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since. They could no longer be induced to play at Pope-Joan or blindman's-buff; they could endure no dances but quadrilles, which nobody had ever heard of in Little Britain ; and they took to reading novels, talking bad French, and playing upon the piano. Their brother too, who had been articled to an attorney, set up for a dandy and a critic, characters hitherto unknown in these parts; and he confounded the worthy folks exceedingly by talking about Kean, the Opera, and the Edinbro' Review.
What was still worse, the Lambs gave a grand ball, to which they neglected to invite any of their old neighbours; but they had a great deal of genteel company from Theobald's Road, Red-lion Square, and other parts towards the west. There were several beaux of their brother's acquaintance from Gray's Inn Lane and Hatton Garden; and not less than three Aldermen's ladies with their daughters. This was not to be forgotten or forgiven. All Little Britain was in an uproar with the smacking of whips, the lashing of miserable horses, and the rattling and jingling of hackney coaches. The gossips of the neighbourhood might be seen popping their night-caps out at every window, watching the crazy vehicles rumble by; and there was a knot of virulent old crones, that kept a look-out from a house just opposite the retired butcher's, and scanned and criticized every one that knocked at the door.
This dance was a cause of almost open war, and the whole neighbourhood declared they would have nothing more to say to the Lambs. It is true that Mrs. Lamb, when she had no engagements with her quality acquaintance, would give little hum-drum tea junketings to some of her old cronies, “ quite,” as she would say, “in a friendly way;" and it is equally true that her invitations were always accepted, in spite of all previous vows to the contrary. Nay, the good ladies would sit and be delighted with the music of the Miss Lambs, who would condescend to strum an Irish melody for them on the piano; and they would listen with wonderful interest to Mrs. Lamb's anecdotes of Alderman Plunket's family of Portsoken-ward, and the Miss Timberlakes, the rich heiresses of Crutched-Friars; but then they relieved their consciences, and averted the reproaches of their confederates, by canvassing at the next gossiping convocation every thing that had passed, and pulling the Lambs and their rout all to pieces.
The only one of the family that could not be made fashionable was the retired butcher himself. Honest Lamb, in spite of the meekness of his name, was a rough, hearty old fellow, with the voice of a lion, a head of black hair like a shoebrush, and a broad face mottled like his own beef. It was in vain that the daughters always spoke of him as “ the old gentleman,” addressed him as “ papa,” in tones of infinite softness, and endeavoured to coax him into a dressing-gown and slippers, and other gentlemanly habits. Do what they might, there was no keeping down the butcher. His sturdy nature would break through all their glozings. He had a hearty vulgar good-humour that was irrepressible. His very jokes made his sensitive daughters shudder; and he persisted in wearing his blue cotton coat of a morning, dining at two o'clock, and having a “ bit of sausage with his tea.”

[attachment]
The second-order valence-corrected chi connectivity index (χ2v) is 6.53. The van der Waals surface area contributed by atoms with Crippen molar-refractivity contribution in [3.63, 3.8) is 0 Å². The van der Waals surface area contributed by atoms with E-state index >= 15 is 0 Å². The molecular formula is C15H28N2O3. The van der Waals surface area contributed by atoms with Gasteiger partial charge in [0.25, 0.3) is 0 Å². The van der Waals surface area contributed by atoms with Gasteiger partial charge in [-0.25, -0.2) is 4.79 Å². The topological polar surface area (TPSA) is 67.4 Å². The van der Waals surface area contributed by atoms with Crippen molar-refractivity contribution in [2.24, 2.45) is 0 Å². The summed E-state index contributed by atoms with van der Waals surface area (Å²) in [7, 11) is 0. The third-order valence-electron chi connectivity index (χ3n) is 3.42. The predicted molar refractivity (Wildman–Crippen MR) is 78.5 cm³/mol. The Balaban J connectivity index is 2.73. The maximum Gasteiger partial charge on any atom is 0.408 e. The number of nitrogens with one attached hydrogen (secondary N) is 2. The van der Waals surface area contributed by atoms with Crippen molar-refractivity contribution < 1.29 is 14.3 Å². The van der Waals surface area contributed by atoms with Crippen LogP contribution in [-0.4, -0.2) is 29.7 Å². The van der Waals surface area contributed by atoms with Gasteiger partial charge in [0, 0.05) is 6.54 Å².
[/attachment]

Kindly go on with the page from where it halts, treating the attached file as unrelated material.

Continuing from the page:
He was doomed, however, to share the unpopularity of his family. He found his old comrades gradually growing cold and civil to him; no longer laughing at his jokes; and now and then throwing out a fling at “some people,” and a hint about “ quality binding.” This both nettled and perplexed the honest butcher; and his wife and daughters, with the consummate policy of the shrewder sex, taking advantage of the circumstance, at length prevailed upon him to give up his afternoon's pipe and tankard at Wagstaff's; to sit after dinner by himself and take his pint of port-a liquor he detested and to nod in his chair in solitary and dismal gentility.
The Miss Lambs might now be seen flaunting along the streets in French bonnets, with unknown beaux; and talking and laughing so
loud that it distressed the nerves of every good lady within hearing. They even went so far as to attempt patronage, and actually induced a French dancing master to set up in the neighbourhood; but the worthy folks of Little Britain took fire at it, and did so persecute the poor Gaul, that he was fain to pack up fiddle and · dancing pumps, and decamp with such precipitation, that he absolutely forgot to pay for his lodgings.
I had flattered myself, at first, with the idea that all this fiery indignation on the part of the community was merely the overflowing of their zeal for good old English manners, and their horror of innovation; and I applauded the silent contempt they were so vociferous in expressing, for upstart pride, French fashions, and the Miss Lambs. But I grieve to say that I soon perceived the infection had taken hold; and that my neighbours, after condemning, were beginning to follow their example. I overheard my landlady importuning her husband to let their daughters have one quarter at French and